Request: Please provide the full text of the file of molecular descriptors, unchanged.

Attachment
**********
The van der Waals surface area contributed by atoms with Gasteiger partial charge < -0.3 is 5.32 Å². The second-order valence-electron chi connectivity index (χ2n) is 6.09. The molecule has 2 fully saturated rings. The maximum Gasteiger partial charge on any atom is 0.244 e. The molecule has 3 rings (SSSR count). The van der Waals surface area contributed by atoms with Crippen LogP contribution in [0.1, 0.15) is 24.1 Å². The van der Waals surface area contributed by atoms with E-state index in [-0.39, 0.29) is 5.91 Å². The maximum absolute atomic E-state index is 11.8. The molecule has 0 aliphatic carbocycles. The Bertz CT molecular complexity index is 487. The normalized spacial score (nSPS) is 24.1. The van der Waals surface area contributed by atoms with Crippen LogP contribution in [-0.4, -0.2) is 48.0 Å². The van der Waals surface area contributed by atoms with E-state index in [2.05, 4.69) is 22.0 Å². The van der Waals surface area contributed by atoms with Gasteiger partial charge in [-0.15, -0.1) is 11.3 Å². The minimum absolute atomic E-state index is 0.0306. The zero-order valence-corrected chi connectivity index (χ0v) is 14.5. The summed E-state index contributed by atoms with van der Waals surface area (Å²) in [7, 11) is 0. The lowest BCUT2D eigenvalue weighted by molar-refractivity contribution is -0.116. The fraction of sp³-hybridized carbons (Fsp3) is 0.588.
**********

The van der Waals surface area contributed by atoms with Gasteiger partial charge < -0.3 is 5.32 Å². The second-order valence-electron chi connectivity index (χ2n) is 6.09. The molecule has 2 fully saturated rings. The maximum Gasteiger partial charge on any atom is 0.244 e. The molecule has 3 rings (SSSR count). The van der Waals surface area contributed by atoms with Crippen LogP contribution in [0.1, 0.15) is 24.1 Å². The van der Waals surface area contributed by atoms with E-state index in [-0.39, 0.29) is 5.91 Å². The maximum absolute atomic E-state index is 11.8. The molecule has 0 aliphatic carbocycles. The Bertz CT molecular complexity index is 487. The normalized spacial score (nSPS) is 24.1. The van der Waals surface area contributed by atoms with Crippen LogP contribution in [-0.4, -0.2) is 48.0 Å². The van der Waals surface area contributed by atoms with E-state index in [2.05, 4.69) is 22.0 Å². The van der Waals surface area contributed by atoms with Gasteiger partial charge in [-0.15, -0.1) is 11.3 Å². The minimum absolute atomic E-state index is 0.0306. The zero-order valence-corrected chi connectivity index (χ0v) is 14.5. The summed E-state index contributed by atoms with van der Waals surface area (Å²) in [7, 11) is 0. The lowest BCUT2D eigenvalue weighted by molar-refractivity contribution is -0.116. The fraction of sp³-hybridized carbons (Fsp3) is 0.588.